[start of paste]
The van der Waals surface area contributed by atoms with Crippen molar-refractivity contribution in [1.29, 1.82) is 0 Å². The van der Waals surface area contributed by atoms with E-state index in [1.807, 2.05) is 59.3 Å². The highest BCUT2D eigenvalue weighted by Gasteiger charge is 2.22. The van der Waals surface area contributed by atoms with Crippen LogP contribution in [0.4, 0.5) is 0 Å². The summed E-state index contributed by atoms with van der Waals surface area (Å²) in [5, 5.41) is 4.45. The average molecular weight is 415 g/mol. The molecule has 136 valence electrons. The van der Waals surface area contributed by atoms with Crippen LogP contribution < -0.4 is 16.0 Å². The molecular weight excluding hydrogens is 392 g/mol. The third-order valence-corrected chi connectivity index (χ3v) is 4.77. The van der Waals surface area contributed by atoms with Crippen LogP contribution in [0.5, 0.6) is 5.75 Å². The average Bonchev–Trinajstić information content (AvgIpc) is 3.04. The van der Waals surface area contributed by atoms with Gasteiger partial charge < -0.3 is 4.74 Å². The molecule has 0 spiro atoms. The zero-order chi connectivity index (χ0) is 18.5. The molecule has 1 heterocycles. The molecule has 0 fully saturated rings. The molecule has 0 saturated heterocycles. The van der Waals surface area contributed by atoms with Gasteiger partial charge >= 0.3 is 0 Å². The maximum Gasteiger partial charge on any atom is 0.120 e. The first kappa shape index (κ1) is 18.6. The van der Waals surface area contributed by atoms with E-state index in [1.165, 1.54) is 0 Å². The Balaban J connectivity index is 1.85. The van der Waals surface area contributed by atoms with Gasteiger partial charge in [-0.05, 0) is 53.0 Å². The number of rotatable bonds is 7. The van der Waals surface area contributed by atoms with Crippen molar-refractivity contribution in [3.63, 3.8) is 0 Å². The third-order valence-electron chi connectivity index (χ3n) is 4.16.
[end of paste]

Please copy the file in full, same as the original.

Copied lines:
The van der Waals surface area contributed by atoms with Crippen molar-refractivity contribution in [1.29, 1.82) is 0 Å². The van der Waals surface area contributed by atoms with E-state index in [1.807, 2.05) is 59.3 Å². The highest BCUT2D eigenvalue weighted by Gasteiger charge is 2.22. The van der Waals surface area contributed by atoms with Crippen LogP contribution in [0.4, 0.5) is 0 Å². The summed E-state index contributed by atoms with van der Waals surface area (Å²) in [5, 5.41) is 4.45. The average molecular weight is 415 g/mol. The molecule has 136 valence electrons. The van der Waals surface area contributed by atoms with Crippen LogP contribution < -0.4 is 16.0 Å². The molecular weight excluding hydrogens is 392 g/mol. The third-order valence-corrected chi connectivity index (χ3v) is 4.77. The van der Waals surface area contributed by atoms with Crippen LogP contribution in [0.5, 0.6) is 5.75 Å². The average Bonchev–Trinajstić information content (AvgIpc) is 3.04. The van der Waals surface area contributed by atoms with Gasteiger partial charge < -0.3 is 4.74 Å². The molecule has 0 spiro atoms. The zero-order chi connectivity index (χ0) is 18.5. The molecule has 1 heterocycles. The molecule has 0 fully saturated rings. The molecule has 0 saturated heterocycles. The van der Waals surface area contributed by atoms with Gasteiger partial charge >= 0.3 is 0 Å². The maximum Gasteiger partial charge on any atom is 0.120 e. The first kappa shape index (κ1) is 18.6. The van der Waals surface area contributed by atoms with E-state index in [1.165, 1.54) is 0 Å². The Balaban J connectivity index is 1.85. The van der Waals surface area contributed by atoms with Gasteiger partial charge in [-0.05, 0) is 53.0 Å². The number of rotatable bonds is 7. The van der Waals surface area contributed by atoms with Crippen molar-refractivity contribution in [3.63, 3.8) is 0 Å². The third-order valence-electron chi connectivity index (χ3n) is 4.16.